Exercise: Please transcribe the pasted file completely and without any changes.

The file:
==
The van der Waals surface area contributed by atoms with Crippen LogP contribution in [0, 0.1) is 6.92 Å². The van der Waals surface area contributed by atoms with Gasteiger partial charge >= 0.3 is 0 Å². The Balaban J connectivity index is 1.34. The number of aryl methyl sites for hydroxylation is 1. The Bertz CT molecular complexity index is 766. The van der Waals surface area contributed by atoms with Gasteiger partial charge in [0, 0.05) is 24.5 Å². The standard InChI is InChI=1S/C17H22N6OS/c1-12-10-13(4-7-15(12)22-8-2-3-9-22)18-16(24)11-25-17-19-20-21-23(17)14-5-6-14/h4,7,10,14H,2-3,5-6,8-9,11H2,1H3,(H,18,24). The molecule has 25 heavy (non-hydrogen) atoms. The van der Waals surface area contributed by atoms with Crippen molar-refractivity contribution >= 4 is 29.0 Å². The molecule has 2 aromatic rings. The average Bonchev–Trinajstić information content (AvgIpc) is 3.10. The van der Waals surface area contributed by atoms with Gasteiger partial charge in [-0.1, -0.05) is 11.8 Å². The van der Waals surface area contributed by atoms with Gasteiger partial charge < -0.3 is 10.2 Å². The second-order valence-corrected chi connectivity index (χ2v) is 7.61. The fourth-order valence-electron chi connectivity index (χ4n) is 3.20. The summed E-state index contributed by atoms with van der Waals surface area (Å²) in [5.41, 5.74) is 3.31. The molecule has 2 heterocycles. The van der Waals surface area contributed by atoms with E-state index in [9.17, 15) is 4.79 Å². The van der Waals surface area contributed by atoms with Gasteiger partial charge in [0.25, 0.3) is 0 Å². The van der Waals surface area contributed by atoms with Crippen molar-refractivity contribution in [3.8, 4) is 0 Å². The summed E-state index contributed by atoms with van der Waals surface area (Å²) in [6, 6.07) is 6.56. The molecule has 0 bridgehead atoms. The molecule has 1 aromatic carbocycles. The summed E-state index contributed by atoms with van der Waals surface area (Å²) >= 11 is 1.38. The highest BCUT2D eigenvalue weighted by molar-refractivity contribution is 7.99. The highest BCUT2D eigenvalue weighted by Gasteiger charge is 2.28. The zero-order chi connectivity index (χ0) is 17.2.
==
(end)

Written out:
The van der Waals surface area contributed by atoms with Crippen LogP contribution in [0, 0.1) is 6.92 Å². The van der Waals surface area contributed by atoms with Gasteiger partial charge >= 0.3 is 0 Å². The Balaban J connectivity index is 1.34. The number of aryl methyl sites for hydroxylation is 1. The Bertz CT molecular complexity index is 766. The van der Waals surface area contributed by atoms with Gasteiger partial charge in [0, 0.05) is 24.5 Å². The standard InChI is InChI=1S/C17H22N6OS/c1-12-10-13(4-7-15(12)22-8-2-3-9-22)18-16(24)11-25-17-19-20-21-23(17)14-5-6-14/h4,7,10,14H,2-3,5-6,8-9,11H2,1H3,(H,18,24). The molecule has 25 heavy (non-hydrogen) atoms. The van der Waals surface area contributed by atoms with Crippen molar-refractivity contribution >= 4 is 29.0 Å². The molecule has 2 aromatic rings. The average Bonchev–Trinajstić information content (AvgIpc) is 3.10. The van der Waals surface area contributed by atoms with Gasteiger partial charge in [-0.1, -0.05) is 11.8 Å². The van der Waals surface area contributed by atoms with Gasteiger partial charge < -0.3 is 10.2 Å². The second-order valence-corrected chi connectivity index (χ2v) is 7.61. The fourth-order valence-electron chi connectivity index (χ4n) is 3.20. The summed E-state index contributed by atoms with van der Waals surface area (Å²) in [5.41, 5.74) is 3.31. The molecule has 2 heterocycles. The van der Waals surface area contributed by atoms with E-state index in [9.17, 15) is 4.79 Å². The van der Waals surface area contributed by atoms with Gasteiger partial charge in [0.25, 0.3) is 0 Å². The van der Waals surface area contributed by atoms with Crippen molar-refractivity contribution in [3.8, 4) is 0 Å². The summed E-state index contributed by atoms with van der Waals surface area (Å²) in [6, 6.07) is 6.56. The molecule has 0 bridgehead atoms. The molecule has 1 aromatic carbocycles. The summed E-state index contributed by atoms with van der Waals surface area (Å²) >= 11 is 1.38. The highest BCUT2D eigenvalue weighted by molar-refractivity contribution is 7.99. The highest BCUT2D eigenvalue weighted by Gasteiger charge is 2.28. The zero-order chi connectivity index (χ0) is 17.2.